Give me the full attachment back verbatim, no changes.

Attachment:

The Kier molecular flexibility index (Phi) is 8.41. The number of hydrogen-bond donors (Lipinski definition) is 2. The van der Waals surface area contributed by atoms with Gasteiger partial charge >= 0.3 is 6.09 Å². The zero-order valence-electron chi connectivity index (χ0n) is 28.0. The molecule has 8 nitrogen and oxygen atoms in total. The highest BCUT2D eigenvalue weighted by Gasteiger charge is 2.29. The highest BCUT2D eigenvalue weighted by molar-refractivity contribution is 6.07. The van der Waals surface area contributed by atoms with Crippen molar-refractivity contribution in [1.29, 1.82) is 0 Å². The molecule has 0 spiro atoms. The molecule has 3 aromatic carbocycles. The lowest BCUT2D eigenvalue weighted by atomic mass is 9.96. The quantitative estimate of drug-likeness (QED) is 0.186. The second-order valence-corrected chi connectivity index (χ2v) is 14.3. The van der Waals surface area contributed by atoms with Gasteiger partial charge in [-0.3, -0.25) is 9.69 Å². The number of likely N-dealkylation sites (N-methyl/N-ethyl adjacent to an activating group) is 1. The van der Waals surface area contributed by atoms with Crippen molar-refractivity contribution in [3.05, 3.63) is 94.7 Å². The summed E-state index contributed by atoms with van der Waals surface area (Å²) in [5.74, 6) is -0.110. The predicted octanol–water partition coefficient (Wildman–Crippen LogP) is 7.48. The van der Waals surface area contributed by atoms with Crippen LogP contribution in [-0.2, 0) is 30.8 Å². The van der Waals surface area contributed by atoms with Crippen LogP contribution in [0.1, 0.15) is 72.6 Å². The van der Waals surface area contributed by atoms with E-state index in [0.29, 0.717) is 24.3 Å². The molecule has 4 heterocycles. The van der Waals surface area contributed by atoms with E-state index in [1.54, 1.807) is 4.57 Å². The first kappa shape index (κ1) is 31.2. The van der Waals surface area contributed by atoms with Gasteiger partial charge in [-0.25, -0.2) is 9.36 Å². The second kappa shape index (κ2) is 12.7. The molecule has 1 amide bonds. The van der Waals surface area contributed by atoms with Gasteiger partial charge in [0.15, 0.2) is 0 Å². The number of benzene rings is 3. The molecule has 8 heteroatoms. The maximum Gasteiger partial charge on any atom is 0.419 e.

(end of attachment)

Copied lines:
The Kier molecular flexibility index (Phi) is 8.41. The number of hydrogen-bond donors (Lipinski definition) is 2. The van der Waals surface area contributed by atoms with Gasteiger partial charge >= 0.3 is 6.09 Å². The zero-order valence-electron chi connectivity index (χ0n) is 28.0. The molecule has 8 nitrogen and oxygen atoms in total. The highest BCUT2D eigenvalue weighted by Gasteiger charge is 2.29. The highest BCUT2D eigenvalue weighted by molar-refractivity contribution is 6.07. The van der Waals surface area contributed by atoms with Crippen molar-refractivity contribution in [1.29, 1.82) is 0 Å². The molecule has 0 spiro atoms. The molecule has 3 aromatic carbocycles. The lowest BCUT2D eigenvalue weighted by atomic mass is 9.96. The quantitative estimate of drug-likeness (QED) is 0.186. The second-order valence-corrected chi connectivity index (χ2v) is 14.3. The van der Waals surface area contributed by atoms with Gasteiger partial charge in [-0.3, -0.25) is 9.69 Å². The number of likely N-dealkylation sites (N-methyl/N-ethyl adjacent to an activating group) is 1. The van der Waals surface area contributed by atoms with Crippen molar-refractivity contribution in [3.05, 3.63) is 94.7 Å². The summed E-state index contributed by atoms with van der Waals surface area (Å²) in [5.74, 6) is -0.110. The predicted octanol–water partition coefficient (Wildman–Crippen LogP) is 7.48. The van der Waals surface area contributed by atoms with Crippen LogP contribution in [-0.2, 0) is 30.8 Å². The van der Waals surface area contributed by atoms with Crippen LogP contribution in [0.1, 0.15) is 72.6 Å². The van der Waals surface area contributed by atoms with E-state index in [0.29, 0.717) is 24.3 Å². The molecule has 4 heterocycles. The van der Waals surface area contributed by atoms with E-state index in [1.54, 1.807) is 4.57 Å². The first kappa shape index (κ1) is 31.2. The van der Waals surface area contributed by atoms with Gasteiger partial charge in [-0.25, -0.2) is 9.36 Å². The second kappa shape index (κ2) is 12.7. The molecule has 1 amide bonds. The van der Waals surface area contributed by atoms with Gasteiger partial charge in [0.15, 0.2) is 0 Å². The number of benzene rings is 3. The molecule has 8 heteroatoms. The maximum Gasteiger partial charge on any atom is 0.419 e.